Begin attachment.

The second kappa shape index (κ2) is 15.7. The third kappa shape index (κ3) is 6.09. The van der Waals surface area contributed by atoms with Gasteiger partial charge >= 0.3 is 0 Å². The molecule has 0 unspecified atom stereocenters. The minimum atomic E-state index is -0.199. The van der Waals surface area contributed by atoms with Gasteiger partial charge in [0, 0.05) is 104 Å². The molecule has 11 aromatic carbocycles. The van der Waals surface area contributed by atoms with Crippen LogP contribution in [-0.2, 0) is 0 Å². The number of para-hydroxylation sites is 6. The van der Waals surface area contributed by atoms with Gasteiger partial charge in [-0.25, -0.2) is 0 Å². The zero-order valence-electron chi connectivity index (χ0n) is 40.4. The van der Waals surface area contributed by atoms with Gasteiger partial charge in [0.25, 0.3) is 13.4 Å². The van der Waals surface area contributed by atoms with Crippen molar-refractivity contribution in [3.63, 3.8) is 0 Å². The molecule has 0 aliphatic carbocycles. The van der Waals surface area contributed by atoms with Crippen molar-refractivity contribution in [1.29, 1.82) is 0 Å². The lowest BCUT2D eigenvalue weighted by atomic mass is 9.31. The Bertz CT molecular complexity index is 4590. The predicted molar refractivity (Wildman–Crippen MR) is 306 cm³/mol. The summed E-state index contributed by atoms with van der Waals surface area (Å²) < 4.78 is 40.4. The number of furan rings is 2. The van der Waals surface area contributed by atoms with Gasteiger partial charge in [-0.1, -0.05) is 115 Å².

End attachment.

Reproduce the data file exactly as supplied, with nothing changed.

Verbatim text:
The second kappa shape index (κ2) is 15.7. The third kappa shape index (κ3) is 6.09. The van der Waals surface area contributed by atoms with Gasteiger partial charge >= 0.3 is 0 Å². The molecule has 0 unspecified atom stereocenters. The minimum atomic E-state index is -0.199. The van der Waals surface area contributed by atoms with Gasteiger partial charge in [0, 0.05) is 104 Å². The molecule has 11 aromatic carbocycles. The van der Waals surface area contributed by atoms with Crippen LogP contribution in [-0.2, 0) is 0 Å². The number of para-hydroxylation sites is 6. The van der Waals surface area contributed by atoms with Gasteiger partial charge in [-0.25, -0.2) is 0 Å². The zero-order valence-electron chi connectivity index (χ0n) is 40.4. The van der Waals surface area contributed by atoms with Gasteiger partial charge in [0.25, 0.3) is 13.4 Å². The van der Waals surface area contributed by atoms with Crippen molar-refractivity contribution in [3.63, 3.8) is 0 Å². The molecule has 0 aliphatic carbocycles. The van der Waals surface area contributed by atoms with Crippen molar-refractivity contribution in [1.29, 1.82) is 0 Å². The lowest BCUT2D eigenvalue weighted by atomic mass is 9.31. The Bertz CT molecular complexity index is 4590. The predicted molar refractivity (Wildman–Crippen MR) is 306 cm³/mol. The summed E-state index contributed by atoms with van der Waals surface area (Å²) < 4.78 is 40.4. The number of furan rings is 2. The van der Waals surface area contributed by atoms with Gasteiger partial charge in [-0.1, -0.05) is 115 Å².